Richard Hazen and Lynn Tran discuss strategy with attorney David Levin during a break at a Sept. 12 code enforcement hearing regarding their tree house at Angelinos Sea Lodge, 103 29th St., Holmes Beach. Islander Photo: Mark Young
Tree house owners found little mercy last week from members of the Holmes Beach Code Enforcement Board.
At its Sept. 12 meeting, the board imposed a $100 per day fine on Richard Hazen and Lynn Tran until such time the couple brings into compliance what the city has deemed illegal construction — a tree house at Angelinos Sea Lodge, 103 29th St.
The code board ruled on July 30 that the structure was built in violation of the erosion control line setback and that the couple built the structure without permits.
In the July ruling, the board gave the accommodation owners 30 days to make a viable attempt to work with the city to bring the structure into compliance by beginning the permit process, even though the tree house cannot remain beyond the erosion control line.
Building official Tom O’Brien said no effort was made to begin the permit process and, after much discussion on how much of a fine to levy, the board voted 5-1 immediately to implement the $100-per-day fine.
Hazen and Tran’s attorney, David Levin, of Sarasota, motioned for a stay at the start of the Sept. 12 quasi-judicial hearing, arguing that the code enforcement board no longer had jurisdiction since its ruling of violations are now under appeal in circuit court.
“Quite frankly, we were surprised it was necessary to file the stay,” said Levin. “You aren’t a court. There are limitations to your jurisdiction.”
Levin cited a 1985 case, Hudson v. Hoffman, where the court ruled that once a notice of appeal was filed in circuit court, it removed jurisdictional authority from the lower court.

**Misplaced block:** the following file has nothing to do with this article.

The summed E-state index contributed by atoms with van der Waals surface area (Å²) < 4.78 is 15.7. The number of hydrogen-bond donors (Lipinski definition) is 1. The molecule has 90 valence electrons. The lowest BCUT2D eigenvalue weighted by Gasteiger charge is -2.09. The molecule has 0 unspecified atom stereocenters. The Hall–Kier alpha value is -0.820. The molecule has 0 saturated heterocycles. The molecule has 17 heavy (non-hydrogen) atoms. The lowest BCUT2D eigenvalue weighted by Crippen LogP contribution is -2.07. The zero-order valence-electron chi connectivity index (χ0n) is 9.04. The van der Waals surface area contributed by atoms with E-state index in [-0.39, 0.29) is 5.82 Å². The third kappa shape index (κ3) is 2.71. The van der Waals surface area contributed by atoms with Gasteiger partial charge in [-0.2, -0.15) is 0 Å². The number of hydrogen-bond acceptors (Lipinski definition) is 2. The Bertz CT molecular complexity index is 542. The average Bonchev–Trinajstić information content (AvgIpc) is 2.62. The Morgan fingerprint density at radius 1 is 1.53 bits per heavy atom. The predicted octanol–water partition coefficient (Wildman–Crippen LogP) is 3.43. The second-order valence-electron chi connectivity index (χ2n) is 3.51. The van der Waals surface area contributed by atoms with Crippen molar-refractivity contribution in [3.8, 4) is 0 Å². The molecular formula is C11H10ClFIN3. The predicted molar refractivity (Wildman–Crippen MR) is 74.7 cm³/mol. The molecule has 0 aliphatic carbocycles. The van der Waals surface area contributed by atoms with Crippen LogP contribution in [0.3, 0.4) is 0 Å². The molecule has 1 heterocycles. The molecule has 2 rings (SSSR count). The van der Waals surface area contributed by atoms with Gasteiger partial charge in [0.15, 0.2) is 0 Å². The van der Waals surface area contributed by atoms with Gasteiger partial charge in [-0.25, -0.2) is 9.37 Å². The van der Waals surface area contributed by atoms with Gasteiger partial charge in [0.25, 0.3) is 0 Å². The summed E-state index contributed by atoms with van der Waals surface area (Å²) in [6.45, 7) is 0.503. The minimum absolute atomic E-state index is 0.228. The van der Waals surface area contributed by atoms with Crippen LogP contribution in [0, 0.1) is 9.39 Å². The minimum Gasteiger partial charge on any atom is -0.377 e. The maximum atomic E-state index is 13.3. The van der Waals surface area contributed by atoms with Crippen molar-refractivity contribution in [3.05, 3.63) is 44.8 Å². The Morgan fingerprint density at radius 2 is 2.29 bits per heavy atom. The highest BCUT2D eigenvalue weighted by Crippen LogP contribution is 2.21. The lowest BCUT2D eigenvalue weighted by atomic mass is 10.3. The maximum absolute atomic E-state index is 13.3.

Levin said it would be unjust to levy a penalty until the appeal is resolved. Levin filed for a declaratory judgment from the court, seeking to declare the city’s ordinance unconstitutional.
He is arguing that the city’s policy to deny a variance or special exception for building seaward of the erosion control line is contradictory to state law, which does allow for special exceptions.
“You don’t have the jurisdiction to take any further action until after the appeal,” said Levin.
Attorney Jim Dye, representing the city, disagreed and said the Hudson v. Hoffman case did not apply.
Dye said the Sept. 12 hearing was a separate process from the July 30 ruling.
“Under statutes that set up code boards, this board still has jurisdiction at the proceedings today,” said Dye. “If the hearing did not go forward, the code board was missing an opportunity to say, ‘We take violations of our codes seriously’ … that is exercising local policy in its purest form.”
Levin disagreed, saying the law is the law and “just as the city is trying to maintain the law against the Hazens, I would submit that the city has to follow the law that protects citizens like the Hazens.”
Code enforcement board member Andy Sheridan moved to deny the motion for a stay. Richard Motzer seconded the motion, which passed unanimously.
Levin then asked for a continuance, but the board denied the request 5-1, with John Wize voting in favor of the continuance.
The board considered three factors: What was the gravity of the violation? Did the violators make an effort to correct the violation? Did they have a history of other violations?
The board ruled out the latter, as Hazen and Tran do not have a history of other violations. So at stake was the gravity of the violation and whether or not they made an effort to comply to the July 30 order.
The code enforcement board had the option to impose a fine from no fine up to $250 a day based on the criteria.